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I work 40 hours as a programmer, and by the time I get home, the last thing I want to do is code some more. However, I feel like I am not getting better, and I do love software engineering. So how do you guys find the time/motivation to improve your craft outside of work?

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closed as not constructive by Jim G., gnat, Walter, maple_shaft Jun 28 '12 at 19:44

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congrats! you already made a first step by asking good and essential question. –  Yusubov Jun 28 '12 at 2:44
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Yeah, I'd be tired too if I worked 40 hours before going home every day. :) –  Greg Hewgill Jun 28 '12 at 3:08
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Two things. M.O.N.E.Y - build something valuable! L.O.V.E - the project your working on outside work! –  Jeremy Thompson Jun 28 '12 at 4:51
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Are you sure you're really working 40hrs a week? Almost nobody does that, it is nearly impossible. Numerous experiments in time tracking showed that a coder would actually work on a current task no more than 4hrs a day, normally much less. Switching tasks is essential. Identify your time killers and replace them with learning and experimenting - your employer would not spot a difference, you'll still be doing the same amount of work as usual. –  SK-logic Jun 28 '12 at 7:46
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12 Answers 12

Find a non-programming topic that you love, and build around it. Love pro wrestling? Write the comprehensive database of Wrestlemania results in whatever technology you want to learn. Love birds? Create a program that identifies birds based on photos taken. Love french literature? Write a parser that improves upon Google Translate.

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I agree. Plus you become a more well-rounded person. –  bwalk2895 Jun 28 '12 at 3:13
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@bwalk2895 You mean you add more and more kg/pounds, right ? –  Radu Murzea Jun 28 '12 at 8:58
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Awesome hobby examples :) –  JBRWilkinson Jun 28 '12 at 16:45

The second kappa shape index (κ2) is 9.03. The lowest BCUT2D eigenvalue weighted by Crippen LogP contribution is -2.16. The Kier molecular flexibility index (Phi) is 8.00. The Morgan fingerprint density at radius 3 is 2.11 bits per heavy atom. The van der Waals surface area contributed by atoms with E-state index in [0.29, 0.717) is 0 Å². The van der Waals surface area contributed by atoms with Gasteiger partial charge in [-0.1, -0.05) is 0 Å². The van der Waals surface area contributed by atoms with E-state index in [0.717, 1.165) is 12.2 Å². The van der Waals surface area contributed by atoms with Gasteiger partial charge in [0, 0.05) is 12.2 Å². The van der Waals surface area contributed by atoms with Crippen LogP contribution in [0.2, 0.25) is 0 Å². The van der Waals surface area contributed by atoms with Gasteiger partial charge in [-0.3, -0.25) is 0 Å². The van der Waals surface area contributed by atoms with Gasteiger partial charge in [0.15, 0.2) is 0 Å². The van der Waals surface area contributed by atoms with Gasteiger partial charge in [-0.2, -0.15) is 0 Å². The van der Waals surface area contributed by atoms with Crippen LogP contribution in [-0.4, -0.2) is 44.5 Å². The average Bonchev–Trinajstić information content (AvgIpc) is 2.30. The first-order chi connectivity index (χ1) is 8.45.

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Small Steps

I'd recommend to either:

  • find something you want to code and/or need in your daily life at home,
  • or to train at work, either by way of:
    • attending company-paid training sessions (they're important too!),
    • developing small tools for small tasks.

Those 2 approaches mainly work for me, especially the second one.

It's Not Just by Programming...

... that you get interested in programming. Maybe some other stuff can get your motivation going. These are amazing books to inspire you to do great things and learn how others got into it before you, and built and modelled the computers and their systems you use today.

For more on this, read my answer (and others') to What are some things you have read that inspired and guided you as a programmer?, where I detail this a lot more. But my top-list for this would be:

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Don't code as soon as you get home then. Take a little break and then when you've recouped a little, then start into it. Make it fun.

But honestly, I know plenty of programmers that work 40 hours plus and have no problem finding the time for personal projects. If you love it then you'll find the time.

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I think motivation is a KEY. As a start you may get involved to a local developer community events. Speaking/networking with the actual developers can bring new things and ideas to your ordinary developer life. Question is where to find them?

There is a number of local user groups where you can meet geek developers. Most of them will be passionate about things that they do. Depending in which area are you living, there are different local interest groups. Here you are some info that might be helpful.

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As everyone said you gotta find the thing that you enjoy. I have never been able to just go home and program as a hobby so for years I didn't do any of that. Then one day I found something that I was interested in and then it was simply a case of doing it. Rather than watching television, or surfing the internet I found myself wanting to work on my project.

Another solution I found interesting (and find it easy to get motivated) was creating my own website blog etc It's amazing how you can find yourself interesting and have the time to write all about yourself and your amazing attributes :)

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One small tip I've got that I find useful is to incorporate some learning into either your commute time or into a daily exercise routine. E.g. you could watch some free online courses or screencasts on the way to or from work, or listen to a podcast while you are doing some exercise.